“Barry is a Maker. He’s always clear on where he is going and how he’s going to get there.” Having a clear understanding of your customers and stakeholders helps you ensure you ask the right questions when developing products and services. The Petite Persona lets you build miniature representations to keep your customer in mind. Download below.
I first took my toy bricks into the office in 2008 when I found that it helped some team members to concentrate on meetings when they had something to distract their hands. Download the simple instructions for improving focus in your meetings by allowing people to fidget.
We’ve been trying very hard to entice you to try using some LEGO® bricks in the office because from our experience we know they enrich the conversations teams have. So if you want to try, which LEGO set should you buy for the office?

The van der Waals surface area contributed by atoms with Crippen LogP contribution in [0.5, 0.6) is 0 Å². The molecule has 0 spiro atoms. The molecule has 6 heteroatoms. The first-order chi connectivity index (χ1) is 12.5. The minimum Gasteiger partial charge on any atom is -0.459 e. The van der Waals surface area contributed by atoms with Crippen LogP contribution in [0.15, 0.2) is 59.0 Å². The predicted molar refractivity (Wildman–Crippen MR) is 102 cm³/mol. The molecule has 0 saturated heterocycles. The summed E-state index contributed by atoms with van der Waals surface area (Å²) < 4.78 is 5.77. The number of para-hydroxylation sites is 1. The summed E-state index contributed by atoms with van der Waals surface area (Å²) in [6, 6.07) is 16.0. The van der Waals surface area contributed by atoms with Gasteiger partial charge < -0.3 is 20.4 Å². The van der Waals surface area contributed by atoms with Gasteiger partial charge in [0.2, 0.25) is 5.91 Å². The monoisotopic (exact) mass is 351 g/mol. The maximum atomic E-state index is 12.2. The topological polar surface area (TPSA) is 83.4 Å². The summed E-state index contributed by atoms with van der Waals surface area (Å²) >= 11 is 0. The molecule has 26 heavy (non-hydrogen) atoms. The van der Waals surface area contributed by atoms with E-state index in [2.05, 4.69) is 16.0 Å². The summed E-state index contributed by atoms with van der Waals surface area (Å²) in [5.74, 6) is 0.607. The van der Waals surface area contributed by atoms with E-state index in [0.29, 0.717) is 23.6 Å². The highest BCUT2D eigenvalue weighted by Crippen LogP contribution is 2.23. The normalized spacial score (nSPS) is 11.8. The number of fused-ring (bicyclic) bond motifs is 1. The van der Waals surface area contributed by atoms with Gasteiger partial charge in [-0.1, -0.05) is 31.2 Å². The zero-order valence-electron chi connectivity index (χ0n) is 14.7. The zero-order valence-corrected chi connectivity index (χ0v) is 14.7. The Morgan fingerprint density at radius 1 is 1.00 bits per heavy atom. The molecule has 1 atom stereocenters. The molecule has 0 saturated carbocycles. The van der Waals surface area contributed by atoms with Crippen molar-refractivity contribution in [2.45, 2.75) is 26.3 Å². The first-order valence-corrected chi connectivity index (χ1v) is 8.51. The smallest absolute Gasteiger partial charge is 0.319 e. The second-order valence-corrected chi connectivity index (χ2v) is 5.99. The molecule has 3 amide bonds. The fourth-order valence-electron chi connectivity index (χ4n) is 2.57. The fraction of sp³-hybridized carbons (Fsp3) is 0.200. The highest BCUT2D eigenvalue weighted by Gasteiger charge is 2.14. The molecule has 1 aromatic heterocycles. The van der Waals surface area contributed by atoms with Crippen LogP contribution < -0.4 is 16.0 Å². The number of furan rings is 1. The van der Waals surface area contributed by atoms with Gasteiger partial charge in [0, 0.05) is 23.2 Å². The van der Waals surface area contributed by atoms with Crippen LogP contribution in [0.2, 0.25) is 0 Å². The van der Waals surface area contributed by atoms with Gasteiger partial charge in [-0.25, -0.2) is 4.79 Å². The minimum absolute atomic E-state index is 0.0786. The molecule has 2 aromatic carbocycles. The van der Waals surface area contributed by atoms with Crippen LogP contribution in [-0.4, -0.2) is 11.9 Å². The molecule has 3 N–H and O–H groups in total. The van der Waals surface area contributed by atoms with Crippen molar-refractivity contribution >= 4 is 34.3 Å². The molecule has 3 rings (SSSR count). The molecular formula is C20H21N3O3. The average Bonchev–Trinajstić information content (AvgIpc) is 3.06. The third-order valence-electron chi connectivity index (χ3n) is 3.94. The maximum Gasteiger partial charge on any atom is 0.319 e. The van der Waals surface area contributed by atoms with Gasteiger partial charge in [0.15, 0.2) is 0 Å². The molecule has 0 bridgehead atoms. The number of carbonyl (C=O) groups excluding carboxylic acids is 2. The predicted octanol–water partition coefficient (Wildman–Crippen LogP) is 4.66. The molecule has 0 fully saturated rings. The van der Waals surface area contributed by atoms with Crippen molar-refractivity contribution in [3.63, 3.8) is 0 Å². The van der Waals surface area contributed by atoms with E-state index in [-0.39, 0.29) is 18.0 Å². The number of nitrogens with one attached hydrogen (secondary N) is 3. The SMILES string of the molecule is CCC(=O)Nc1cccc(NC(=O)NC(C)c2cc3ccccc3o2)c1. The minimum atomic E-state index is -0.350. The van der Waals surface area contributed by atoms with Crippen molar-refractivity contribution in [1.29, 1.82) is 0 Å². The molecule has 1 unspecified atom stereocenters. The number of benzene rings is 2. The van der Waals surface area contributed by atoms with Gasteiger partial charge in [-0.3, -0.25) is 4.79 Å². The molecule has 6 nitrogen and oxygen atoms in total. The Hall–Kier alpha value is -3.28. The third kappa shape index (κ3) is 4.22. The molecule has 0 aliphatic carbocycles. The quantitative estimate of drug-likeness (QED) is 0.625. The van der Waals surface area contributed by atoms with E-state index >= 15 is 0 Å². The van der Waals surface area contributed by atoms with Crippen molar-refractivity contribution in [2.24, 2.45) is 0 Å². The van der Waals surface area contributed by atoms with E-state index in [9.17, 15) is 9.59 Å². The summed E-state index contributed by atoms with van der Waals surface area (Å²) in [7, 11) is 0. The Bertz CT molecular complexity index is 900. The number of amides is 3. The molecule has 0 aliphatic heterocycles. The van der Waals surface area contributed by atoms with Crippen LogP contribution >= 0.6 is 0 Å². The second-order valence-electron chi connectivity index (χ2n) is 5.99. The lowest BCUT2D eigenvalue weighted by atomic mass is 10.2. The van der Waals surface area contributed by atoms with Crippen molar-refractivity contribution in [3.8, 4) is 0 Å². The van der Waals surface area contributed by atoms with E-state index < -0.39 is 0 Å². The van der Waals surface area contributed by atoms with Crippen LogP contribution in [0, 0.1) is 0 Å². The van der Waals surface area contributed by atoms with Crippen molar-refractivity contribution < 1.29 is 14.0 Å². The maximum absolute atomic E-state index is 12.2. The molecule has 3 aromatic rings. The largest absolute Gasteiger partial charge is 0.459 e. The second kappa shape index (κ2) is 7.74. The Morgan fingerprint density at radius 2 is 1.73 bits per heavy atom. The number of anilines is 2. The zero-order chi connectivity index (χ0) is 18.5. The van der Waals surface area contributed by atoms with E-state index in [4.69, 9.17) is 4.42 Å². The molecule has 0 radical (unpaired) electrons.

To get you started, I would suggest a box from the LEGO Classic range. Any of these boxes will have a good range of colours and will suffice for the activities we regularly publish here. We hope that when you see the possibilities this brings you might like to explore what else is possible.
The LEGO® Serious Play® method will allow you to expand your use of LEGO bricks to engage your team and surface great ideas. To practice this, you will want to expand on your initial collection. You can download a one pager with out suggestions for selecting bricks below.
And by the way, LEGO bricks last a long time. Don’t be afraid to dust off the box of LEGO bricks from your kids, wash them in some luke warm soapy water, and then try your hand at some LEGO activities in the office.
Using LEGO® bricks to represent the relative size of tasks can be a useful visual tool for planning your work. The Legonacci Series shows you how. Download below.
Hint: The Legonacci Series works really well for printable task planning tools like the Task Order Up by David Seah (https://davidseah.com/node/the-task-order-up/)